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Barber, Edwin Atlee, 1851-1916 / Tulip ware of the Pennsylvania-German potters : an historical sketch of the art of slip-decoration in the United States
(1903)

Chapter VIII: Earthenware utensils of the Pennsylvania-Germans,   pp. [97]-102


Page 102

TULIP WARE
vania Museum collection which bear earlier dates are of other
forms, and, doubtless, served for other purposes, such as for
meats or vegetables.
The art of pie-making was undoubtedly acquired by the
Germans from their American neighbors, and the former
were not slow to adopt it as their own. The fruits and vege-
tables which the fertile soil of their farms produced in such
great abundance furnished material for pies of every descrip-
tion at a trifling cost. The Pennsylvania-German housewives
usually kept a goodly supply of these confections in the house
and served them at every meal. There were apple, quince,
peach, plum, cherry, blackberry, whortleberry (huckleberry),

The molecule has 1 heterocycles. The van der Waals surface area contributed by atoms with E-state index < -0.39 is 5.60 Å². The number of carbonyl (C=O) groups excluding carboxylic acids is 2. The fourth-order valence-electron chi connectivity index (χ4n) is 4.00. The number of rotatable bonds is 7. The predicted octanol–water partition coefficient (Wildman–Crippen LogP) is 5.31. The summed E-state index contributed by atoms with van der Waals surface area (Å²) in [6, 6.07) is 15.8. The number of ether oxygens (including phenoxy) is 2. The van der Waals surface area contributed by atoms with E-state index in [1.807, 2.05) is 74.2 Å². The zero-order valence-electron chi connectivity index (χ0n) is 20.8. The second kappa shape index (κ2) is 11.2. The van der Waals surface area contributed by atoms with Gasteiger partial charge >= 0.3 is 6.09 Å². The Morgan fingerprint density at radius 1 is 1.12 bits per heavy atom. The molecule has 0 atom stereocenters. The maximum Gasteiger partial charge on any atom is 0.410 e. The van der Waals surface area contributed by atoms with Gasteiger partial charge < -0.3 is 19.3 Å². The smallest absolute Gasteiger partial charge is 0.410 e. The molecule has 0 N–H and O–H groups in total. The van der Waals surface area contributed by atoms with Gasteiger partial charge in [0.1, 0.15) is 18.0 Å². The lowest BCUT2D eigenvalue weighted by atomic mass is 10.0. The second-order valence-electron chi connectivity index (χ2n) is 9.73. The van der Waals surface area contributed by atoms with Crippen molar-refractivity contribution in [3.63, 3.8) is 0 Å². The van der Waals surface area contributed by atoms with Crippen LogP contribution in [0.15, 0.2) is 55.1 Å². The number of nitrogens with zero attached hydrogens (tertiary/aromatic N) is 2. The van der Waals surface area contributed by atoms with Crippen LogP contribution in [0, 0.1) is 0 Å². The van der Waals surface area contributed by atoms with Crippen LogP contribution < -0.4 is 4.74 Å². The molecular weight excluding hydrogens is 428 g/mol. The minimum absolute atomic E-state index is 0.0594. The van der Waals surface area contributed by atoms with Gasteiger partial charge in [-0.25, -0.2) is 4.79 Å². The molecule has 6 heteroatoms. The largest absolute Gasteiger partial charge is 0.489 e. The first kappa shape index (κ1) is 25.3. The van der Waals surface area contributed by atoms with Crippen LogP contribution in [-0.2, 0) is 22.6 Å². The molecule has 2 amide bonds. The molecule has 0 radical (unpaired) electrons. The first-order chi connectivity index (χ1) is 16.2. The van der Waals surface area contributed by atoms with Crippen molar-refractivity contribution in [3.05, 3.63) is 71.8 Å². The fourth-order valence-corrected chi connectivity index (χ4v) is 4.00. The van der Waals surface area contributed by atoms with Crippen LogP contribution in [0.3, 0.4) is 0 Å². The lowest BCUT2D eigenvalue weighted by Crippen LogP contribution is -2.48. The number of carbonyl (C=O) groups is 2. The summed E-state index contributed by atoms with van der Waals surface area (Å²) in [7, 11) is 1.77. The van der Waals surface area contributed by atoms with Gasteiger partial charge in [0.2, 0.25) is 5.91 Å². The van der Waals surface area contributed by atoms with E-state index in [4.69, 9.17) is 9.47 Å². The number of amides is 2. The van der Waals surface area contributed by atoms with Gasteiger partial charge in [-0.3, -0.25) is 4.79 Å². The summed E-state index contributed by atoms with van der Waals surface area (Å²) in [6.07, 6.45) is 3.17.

raspberry and strawberry pies, and those made of squash,
pumpkins and other vegetables and even the molasses pie
was a well-known dish in certain sections.
Harriet Beecher Stowe, in "Oldtown Folks,"says: "The
pie is an English institution, which, planted on American soil,
forthwith ran rampant and burst forth into an untold variety
of genera and species." She refers, of course, to the meat
or flesh pie of Great Britain. It was reserved for Americans
to invent the fruit, or sweetened, pastry which we know by
that name. Even the mince pie, which is a combination of
both, must be considered, in its present form, an indigenous
American product.
102


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